When discussing motorcycle riding position, people often start by saying things you should not do. I prefer to avoid negatives (or I should say, “I never use negatives!!”), but here are a few watch-outs worth avoiding to avoid long-term injury.

  • Don’t lock your elbows. It gets tempting to lock your elbows riding a sportbike after a while when you want to rest your shoulder or back muscles to just lean on the handlebars. But it’ll result in wrist pain… and after years of riding like this, the pain could become chronic. Read up on carpal tunnel syndrome at a more authoritative source.
  • Don’t hunch forwards. A sign that you’re going to hurt yourself is if you find your shoulders “hunched”. This is the opposite of keeping your shoulders back. It’s also advice commonly given to people who work on laptops at their desks (I just sat up) and to pianists.
  • Don’t assume you should be in full “tuck” just because you’re on a sportbike. Sportbikes are designed to allow you to go into full tuck when you want to reduce drag and get to high speeds, but by no means do you have to be in that position all the time. Just watch racers as they brake — they sit up. Then when they go around corners, they move their torso to the side. Tuck is just one position you can use, and it doesn’t work for cornering.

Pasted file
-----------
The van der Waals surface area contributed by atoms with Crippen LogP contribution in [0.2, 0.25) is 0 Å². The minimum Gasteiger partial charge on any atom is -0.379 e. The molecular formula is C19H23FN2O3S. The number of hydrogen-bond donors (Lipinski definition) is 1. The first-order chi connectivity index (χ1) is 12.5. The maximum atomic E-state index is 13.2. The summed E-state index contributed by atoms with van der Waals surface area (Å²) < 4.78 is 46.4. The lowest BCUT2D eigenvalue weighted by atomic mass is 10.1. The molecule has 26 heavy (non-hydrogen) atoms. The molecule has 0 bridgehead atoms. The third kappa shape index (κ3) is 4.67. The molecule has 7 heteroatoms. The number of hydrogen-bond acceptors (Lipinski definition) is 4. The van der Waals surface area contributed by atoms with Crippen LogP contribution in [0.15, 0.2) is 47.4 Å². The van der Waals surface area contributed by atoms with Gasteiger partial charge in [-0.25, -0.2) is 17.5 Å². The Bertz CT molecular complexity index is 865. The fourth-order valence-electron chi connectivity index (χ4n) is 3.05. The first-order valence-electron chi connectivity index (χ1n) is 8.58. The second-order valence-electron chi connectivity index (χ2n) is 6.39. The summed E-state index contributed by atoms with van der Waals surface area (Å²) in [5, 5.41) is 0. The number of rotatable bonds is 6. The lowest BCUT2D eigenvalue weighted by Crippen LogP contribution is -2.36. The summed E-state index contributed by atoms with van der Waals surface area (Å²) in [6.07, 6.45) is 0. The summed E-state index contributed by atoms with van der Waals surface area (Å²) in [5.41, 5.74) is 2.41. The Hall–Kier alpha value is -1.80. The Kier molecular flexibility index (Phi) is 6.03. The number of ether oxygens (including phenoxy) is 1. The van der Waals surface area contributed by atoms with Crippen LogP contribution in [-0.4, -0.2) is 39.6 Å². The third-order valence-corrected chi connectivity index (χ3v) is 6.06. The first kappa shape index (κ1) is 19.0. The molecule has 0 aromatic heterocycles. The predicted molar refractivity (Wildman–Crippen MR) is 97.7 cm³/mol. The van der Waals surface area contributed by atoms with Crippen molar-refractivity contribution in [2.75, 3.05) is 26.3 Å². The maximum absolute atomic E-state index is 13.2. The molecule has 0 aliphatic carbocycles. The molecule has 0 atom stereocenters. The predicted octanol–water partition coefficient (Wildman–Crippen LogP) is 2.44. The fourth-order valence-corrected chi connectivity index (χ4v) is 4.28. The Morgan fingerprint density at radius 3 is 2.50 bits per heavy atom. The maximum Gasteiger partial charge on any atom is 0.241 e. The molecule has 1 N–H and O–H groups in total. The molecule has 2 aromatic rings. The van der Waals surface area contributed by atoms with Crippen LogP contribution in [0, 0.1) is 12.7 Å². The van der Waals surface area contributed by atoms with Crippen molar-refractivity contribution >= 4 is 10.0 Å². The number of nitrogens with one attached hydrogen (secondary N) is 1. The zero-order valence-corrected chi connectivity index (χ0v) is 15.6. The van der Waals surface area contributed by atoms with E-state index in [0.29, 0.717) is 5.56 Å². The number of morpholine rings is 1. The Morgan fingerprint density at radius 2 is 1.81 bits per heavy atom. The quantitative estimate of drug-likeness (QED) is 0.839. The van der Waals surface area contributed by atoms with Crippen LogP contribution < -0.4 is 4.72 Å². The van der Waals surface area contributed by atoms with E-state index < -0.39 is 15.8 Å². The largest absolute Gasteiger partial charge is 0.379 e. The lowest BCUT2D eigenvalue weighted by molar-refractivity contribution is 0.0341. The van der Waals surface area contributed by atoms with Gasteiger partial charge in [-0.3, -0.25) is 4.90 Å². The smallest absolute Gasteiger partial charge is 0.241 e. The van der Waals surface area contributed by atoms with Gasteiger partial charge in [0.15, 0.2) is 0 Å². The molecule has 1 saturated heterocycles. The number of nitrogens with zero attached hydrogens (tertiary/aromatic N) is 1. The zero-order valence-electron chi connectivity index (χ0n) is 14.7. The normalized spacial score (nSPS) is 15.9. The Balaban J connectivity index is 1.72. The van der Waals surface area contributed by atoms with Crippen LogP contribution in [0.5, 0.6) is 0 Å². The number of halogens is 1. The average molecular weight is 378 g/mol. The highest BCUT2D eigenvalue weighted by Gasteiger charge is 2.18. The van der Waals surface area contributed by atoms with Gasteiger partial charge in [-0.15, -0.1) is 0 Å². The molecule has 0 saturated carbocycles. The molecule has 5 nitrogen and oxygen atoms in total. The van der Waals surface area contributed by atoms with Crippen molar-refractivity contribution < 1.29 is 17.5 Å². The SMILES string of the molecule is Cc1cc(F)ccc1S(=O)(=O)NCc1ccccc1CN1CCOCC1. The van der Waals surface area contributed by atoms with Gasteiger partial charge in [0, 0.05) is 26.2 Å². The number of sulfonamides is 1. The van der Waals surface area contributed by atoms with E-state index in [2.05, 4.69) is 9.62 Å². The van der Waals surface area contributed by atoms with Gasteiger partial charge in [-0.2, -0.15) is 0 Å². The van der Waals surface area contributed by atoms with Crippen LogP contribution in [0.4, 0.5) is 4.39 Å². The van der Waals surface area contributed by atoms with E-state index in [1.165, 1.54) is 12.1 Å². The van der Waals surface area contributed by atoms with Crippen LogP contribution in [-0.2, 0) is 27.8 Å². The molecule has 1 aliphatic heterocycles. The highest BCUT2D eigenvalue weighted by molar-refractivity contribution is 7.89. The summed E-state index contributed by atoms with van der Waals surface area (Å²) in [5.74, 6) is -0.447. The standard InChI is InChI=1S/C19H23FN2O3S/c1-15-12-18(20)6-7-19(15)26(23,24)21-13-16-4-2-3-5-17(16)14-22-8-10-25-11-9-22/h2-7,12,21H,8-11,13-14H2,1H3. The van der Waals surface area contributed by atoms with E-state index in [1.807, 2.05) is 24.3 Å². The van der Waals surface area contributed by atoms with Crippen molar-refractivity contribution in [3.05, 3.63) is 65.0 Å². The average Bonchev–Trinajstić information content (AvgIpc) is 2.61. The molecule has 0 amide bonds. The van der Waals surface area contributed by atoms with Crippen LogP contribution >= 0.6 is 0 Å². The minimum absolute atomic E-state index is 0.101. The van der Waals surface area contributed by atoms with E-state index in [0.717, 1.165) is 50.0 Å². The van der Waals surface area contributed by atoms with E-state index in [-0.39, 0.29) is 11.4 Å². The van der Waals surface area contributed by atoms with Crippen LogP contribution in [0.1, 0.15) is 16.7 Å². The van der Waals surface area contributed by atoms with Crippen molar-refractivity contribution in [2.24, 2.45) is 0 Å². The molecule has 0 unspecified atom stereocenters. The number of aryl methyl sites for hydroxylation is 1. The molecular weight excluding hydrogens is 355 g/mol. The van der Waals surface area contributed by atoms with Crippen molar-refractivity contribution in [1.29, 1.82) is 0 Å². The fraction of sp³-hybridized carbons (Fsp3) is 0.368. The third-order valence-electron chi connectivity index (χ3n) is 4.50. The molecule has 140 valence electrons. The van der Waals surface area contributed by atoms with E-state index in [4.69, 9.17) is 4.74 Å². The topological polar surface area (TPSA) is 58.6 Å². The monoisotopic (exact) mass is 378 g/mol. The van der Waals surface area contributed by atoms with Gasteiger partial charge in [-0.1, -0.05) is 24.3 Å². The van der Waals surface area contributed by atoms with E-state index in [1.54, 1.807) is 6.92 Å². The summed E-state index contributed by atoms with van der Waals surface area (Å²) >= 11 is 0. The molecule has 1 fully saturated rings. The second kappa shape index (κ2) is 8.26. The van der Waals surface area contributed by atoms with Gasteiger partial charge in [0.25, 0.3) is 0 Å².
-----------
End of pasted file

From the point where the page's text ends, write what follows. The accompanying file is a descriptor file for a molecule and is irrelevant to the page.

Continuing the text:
Getting the right motorcycle riding position is a constant experiment. Our bodies change, new bikes come out, and we get better at riding. So expect this to be a journey!

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  1. We have the right class for this subject at Superbike Coach: our Body Positioning class which we run on small tracks.

    1. Sounds fantastic. Would love to join one day and learn from pros. I always recommend classes, but they’re thin on the ground (never found one near me in a place where I had access to a bike) and I gather it’s a tough business to run — well loved, but economically challenging as tracks are expensive.